One hundred and fifty years ago, Jefferson County, according to an 1860 newspaper, boasted of being “one of the richest cotton growing regions of the State,” whose county seat was “destined at no very distant day to command a commerce that must eventually build up a large and flourishing city.” Though mid-nineteenth century newspaper accounts were at least slightly exaggerated, the above note about Jefferson County’s agricultural feat was the exception. The Federal Agricultural Census on June 1, 1860, noted that of the 398,000 bales of cotton produced in the Arkansas River counties, 28,383 cotton bales were reported to have been produced in Jefferson County, totaling over 11 million pounds of cotton.

1860 was an exciting time for the expanding agricultural as well as educational and social dimensions of Jefferson County, including the opening of a new educational institution: the Pine Bluff Military Academy, whose function was to educate the young men of Jefferson County in the “science of war, and in fitting them for effectual resistance in case of emergency”, according to an 1860 newspaper account. Regarding the social and political atmosphere of South Arkansas in the months leading up to the Civil War, Jefferson County undoubtedly exhibited “more cheering and substantial evidences of progress and advancement” than previously thought.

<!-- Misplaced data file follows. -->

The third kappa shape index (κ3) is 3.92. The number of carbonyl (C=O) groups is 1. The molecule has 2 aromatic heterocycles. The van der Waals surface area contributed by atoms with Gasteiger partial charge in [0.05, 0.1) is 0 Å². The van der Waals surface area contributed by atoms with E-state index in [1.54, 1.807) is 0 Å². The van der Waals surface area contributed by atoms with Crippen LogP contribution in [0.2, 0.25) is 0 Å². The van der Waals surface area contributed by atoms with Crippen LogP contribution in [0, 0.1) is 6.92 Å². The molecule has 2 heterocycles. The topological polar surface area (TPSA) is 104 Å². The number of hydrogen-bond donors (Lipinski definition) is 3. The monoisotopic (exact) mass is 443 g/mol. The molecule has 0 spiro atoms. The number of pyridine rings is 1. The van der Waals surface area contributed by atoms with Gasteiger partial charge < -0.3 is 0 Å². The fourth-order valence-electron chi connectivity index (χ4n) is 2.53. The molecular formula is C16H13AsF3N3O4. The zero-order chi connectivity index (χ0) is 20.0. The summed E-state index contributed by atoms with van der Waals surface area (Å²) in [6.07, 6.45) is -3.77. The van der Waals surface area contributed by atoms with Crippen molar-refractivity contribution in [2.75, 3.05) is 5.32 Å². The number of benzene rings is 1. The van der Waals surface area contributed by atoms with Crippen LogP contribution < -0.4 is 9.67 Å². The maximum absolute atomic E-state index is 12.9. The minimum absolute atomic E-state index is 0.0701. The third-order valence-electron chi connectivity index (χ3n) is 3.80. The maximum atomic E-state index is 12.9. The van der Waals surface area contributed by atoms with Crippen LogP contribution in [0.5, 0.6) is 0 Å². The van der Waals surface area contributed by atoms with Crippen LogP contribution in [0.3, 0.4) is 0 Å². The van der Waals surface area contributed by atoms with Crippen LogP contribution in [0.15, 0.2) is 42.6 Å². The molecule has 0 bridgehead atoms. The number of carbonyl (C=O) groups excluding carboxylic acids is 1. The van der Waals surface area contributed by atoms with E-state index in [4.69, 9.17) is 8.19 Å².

The intent of this column is to inform readers on the various goings-on 150 years ago that lead up to the fraying of our nation to the point of rebellion and revolution, to a time when the country split over contradicting views. By the time the Civil War started officially in Charleston Harbor, South Carolina in April, 1861, Jefferson County had already had its share of problems, both militarily and politically. Over the next five years, the story of the people of Jefferson County will be explained, including various cultures and nationalities of citizens that called Jefferson County home.